Climate data monitoring

Monitoring and measuring

People start monitoring local climate at an early age. There are times of year to expect warmer temperatures or more rain and a coat will be more useful in Alaska than a bathing suit. Monitoring the climate can be as simple as these personal observations or as complex as a sensor array on a network of orbiting satellites.

Be sure to check the forecast for any excessive heat advisories in your area before venturing out.
New temperature data improves global climate monitoring
Historical perspectives on occurrences of record warm and record cold average monthly temperatures across the globe from 1951 to the present are now available.

Climate, atmosphere, and land

Scientists, volunteer observers, and automated instruments from around the world measure climate variables at Earth's surface and above. Some of the data collected include air chemistry, temperature, precipitation, cloud cover, and wind speed. Instruments carried on balloons and wind profiling radar provide observations from the surface to more than 10 miles high. Satellites constantly capture information about glacier melting rates, winds, temperature, and clouds.

Climate and the ocean

The ocean has a huge impact on climate, so NOAA monitors ocean conditions with satellites, ships, and buoys. Over 4,000 buoys and floatsoffsite link take daily measurements at the ocean surface as well as thousands of feet below. NOAA also monitors sea surface temperature, ocean chemistry, currents, sea level, sea ice, and heat content.

An expansive view of Alaska's Wrangell-St. Elias National Park & Preserve, America's biggest national park, as seen in April 2019. According to NOAA's National Center for Environmental Information, Alaska had its 10th warmest April on record in 2019.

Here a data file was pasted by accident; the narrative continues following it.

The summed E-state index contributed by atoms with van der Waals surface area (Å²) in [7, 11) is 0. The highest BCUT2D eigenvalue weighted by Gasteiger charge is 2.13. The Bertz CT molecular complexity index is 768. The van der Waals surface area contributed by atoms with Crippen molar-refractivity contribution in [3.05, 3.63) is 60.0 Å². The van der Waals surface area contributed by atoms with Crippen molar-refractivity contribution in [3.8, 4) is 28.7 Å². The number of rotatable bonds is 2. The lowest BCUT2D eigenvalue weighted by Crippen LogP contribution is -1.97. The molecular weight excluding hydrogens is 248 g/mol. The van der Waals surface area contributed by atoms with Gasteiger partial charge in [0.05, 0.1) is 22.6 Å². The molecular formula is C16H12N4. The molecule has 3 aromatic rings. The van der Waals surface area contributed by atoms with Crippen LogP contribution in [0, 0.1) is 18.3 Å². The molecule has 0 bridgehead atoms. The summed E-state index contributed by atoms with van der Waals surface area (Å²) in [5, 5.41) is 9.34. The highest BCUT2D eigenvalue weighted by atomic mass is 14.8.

Report highlights five years of dramatic climate change in Alaska
Alaska’s climate is changing, thanks to human-caused global warming, and the effects are widespread and sometimes dangerous.

Climate and the Sun

The amount of solar energy reaching Earth also affects climate. Changes in solar activity and in Earth's orbit influence the amount of solar radiation reaching Earth and how it is distributed among different latitudes and seasons. These cycles have caused major climatic changes through Earth's history. Satellite-based instruments monitor the sun's activity, helping to predict the sun's influence on Earth's climate.

Historic climate

Past climate, or paleoclimate, cannot be measured directly. However, solid clues about conditions in the past can be obtained from natural records such as tree rings, coral skeletons, glaciers, fossils, and sediments. These natural records help us learn what the climate was like long before scientific monitoring began.

The oceanographic research vessel NOAA Ship Ronald H. Brown is the largest ship in NOAA's fleet.
NOAA invests in new tools to measure the ocean
Drifters provide essential sea-surface temperature and ocean current data used by climate models...


The resources in this collection help students understand how and why scientists monitor Earth’s climate. Encouraging students to examine, question, and analyze this evidence can help them use higher order thinking skills, make scientific conclusions about climate change, and increase their climate literacy.

Updated February 2019